It is, of course, obligatory for the Times to try to stick to the standard line that smoking marijuana “causes impairment that reduces attention, lowers motivation and heightens the risk of accidents”. Notice that the people who claim these things are “public health advocates” (emphasis added). Not private-sector health advocates. Not scientists. Just “public health advocates”, meaning people who tow the official government line on marijuana. People whose job it is to try to justify the government’s policy of criminalizing cannabis. Hmm…

The demonization of cannabis use by the government goes back a long time, and misinformation has always been the name of the game. Lowers motivation? Really? I’d love to see what studies support that conclusion. Sure, there are plenty of unmotivated people who smoke pot, but marijuana doesn’t make them that way. How about motivated people who like to get high and do things like exercise or something creative like playing music, painting, or writing? One could just as easily argue that cannabis use motivates people. Or just throw out this notion altogether and recognize the fact that some people who use cannabis are lazy and others are highly motivated individuals, and obviously smoking pot didn’t make them either way.

I followed the link provided where the Times says smoking can “lead to problems with learning and memory”, because I wanted to see the science behind that claim. The link is to the National Institute on Drug Abuse (NIDA), a government website. That site states:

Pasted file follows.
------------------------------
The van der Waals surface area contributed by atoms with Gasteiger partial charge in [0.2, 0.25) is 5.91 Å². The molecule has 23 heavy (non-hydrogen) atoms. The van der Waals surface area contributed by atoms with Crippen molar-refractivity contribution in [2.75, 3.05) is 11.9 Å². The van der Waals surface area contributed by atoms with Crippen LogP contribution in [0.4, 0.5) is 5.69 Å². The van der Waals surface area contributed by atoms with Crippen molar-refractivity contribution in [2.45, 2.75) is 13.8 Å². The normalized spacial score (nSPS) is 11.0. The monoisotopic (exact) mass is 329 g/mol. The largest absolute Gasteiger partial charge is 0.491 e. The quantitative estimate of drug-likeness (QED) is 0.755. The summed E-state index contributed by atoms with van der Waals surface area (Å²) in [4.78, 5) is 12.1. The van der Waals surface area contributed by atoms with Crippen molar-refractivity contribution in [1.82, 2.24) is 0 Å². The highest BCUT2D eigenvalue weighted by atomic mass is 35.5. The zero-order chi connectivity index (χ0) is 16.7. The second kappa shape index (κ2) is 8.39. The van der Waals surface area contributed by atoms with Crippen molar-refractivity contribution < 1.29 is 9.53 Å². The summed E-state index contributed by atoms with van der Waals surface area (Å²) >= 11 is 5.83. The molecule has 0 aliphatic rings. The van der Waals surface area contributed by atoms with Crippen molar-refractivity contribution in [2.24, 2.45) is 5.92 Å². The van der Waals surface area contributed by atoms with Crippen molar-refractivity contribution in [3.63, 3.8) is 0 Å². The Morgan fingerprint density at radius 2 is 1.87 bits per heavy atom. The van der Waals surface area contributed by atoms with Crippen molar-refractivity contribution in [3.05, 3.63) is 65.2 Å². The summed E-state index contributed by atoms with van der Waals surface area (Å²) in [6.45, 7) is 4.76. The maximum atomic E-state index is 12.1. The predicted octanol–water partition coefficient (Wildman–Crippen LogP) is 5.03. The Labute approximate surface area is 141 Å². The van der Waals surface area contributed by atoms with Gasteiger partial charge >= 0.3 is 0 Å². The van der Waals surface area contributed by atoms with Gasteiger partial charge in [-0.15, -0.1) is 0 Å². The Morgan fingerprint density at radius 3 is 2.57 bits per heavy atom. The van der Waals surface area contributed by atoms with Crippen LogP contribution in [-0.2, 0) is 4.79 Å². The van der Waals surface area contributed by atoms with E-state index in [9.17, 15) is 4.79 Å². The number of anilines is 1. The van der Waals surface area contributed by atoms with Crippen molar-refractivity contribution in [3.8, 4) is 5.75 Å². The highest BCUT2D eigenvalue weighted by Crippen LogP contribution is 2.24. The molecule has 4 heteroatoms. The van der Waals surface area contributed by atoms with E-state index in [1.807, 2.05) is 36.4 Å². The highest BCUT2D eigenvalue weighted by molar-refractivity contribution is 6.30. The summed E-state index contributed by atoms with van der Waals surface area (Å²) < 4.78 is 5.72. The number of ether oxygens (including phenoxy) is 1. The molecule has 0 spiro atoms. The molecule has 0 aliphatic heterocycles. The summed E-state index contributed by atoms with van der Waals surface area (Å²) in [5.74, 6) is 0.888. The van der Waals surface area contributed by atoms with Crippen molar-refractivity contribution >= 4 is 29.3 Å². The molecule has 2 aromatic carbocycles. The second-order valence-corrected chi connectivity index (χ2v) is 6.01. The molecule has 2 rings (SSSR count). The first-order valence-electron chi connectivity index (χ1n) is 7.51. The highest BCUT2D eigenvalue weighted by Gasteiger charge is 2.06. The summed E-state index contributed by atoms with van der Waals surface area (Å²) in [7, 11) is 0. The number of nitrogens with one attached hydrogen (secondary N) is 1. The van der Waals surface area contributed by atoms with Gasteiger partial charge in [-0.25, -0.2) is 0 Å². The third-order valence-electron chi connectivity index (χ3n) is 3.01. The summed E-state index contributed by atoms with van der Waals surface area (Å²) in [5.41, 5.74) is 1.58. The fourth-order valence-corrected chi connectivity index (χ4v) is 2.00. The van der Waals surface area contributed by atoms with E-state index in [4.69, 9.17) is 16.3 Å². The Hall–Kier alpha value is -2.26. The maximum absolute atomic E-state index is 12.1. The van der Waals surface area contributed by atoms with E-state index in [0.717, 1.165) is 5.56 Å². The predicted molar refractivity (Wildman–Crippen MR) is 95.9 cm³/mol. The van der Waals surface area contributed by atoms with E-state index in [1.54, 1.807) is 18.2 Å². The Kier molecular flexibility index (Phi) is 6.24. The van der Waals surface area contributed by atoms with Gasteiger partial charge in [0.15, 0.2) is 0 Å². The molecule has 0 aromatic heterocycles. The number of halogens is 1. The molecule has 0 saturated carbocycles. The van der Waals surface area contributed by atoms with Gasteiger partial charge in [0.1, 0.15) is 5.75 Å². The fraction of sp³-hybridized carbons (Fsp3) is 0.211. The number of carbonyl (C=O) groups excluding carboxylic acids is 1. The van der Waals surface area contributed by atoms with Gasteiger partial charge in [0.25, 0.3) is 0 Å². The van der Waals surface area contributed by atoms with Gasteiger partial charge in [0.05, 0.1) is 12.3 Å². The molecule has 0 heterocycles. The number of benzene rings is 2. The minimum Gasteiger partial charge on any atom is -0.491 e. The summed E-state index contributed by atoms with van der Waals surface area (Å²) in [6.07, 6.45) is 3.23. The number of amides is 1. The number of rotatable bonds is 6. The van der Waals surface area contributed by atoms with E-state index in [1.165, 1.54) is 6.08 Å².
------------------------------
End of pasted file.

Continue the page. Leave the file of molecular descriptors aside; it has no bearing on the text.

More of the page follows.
The highest density of cannabinoid receptors are found in parts of the brain that influence pleasure, memory, thinking, concentrating, sensory and time perception, and coordinated movement.1

Not surprisingly, marijuana intoxication can cause distorted perceptions, impaired coordination, difficulty with thinking and problem solving, and problems with learning and memory. Research has shown that, in chronic users, marijuana’s adverse impact on learning and memory can last for days or weeks after the acute effects of the drug wear off.2 As a result, someone who smokes marijuana every day may be functioning at a suboptimal intellectual level all of the time.

I Googled the study cited (footnote 2), and it doesn’t support most of those assertions, only the “problems with … memory” part. The study found that heavy users “scored significantly below control subjects on recall of word lists” for up to a week after ceasing smoking. But going from an observation that users don’t do as well memorizing word lists to the conclusion that users “may be functioning at a suboptimal intellectual level all of the time” is an enormous leap of logic.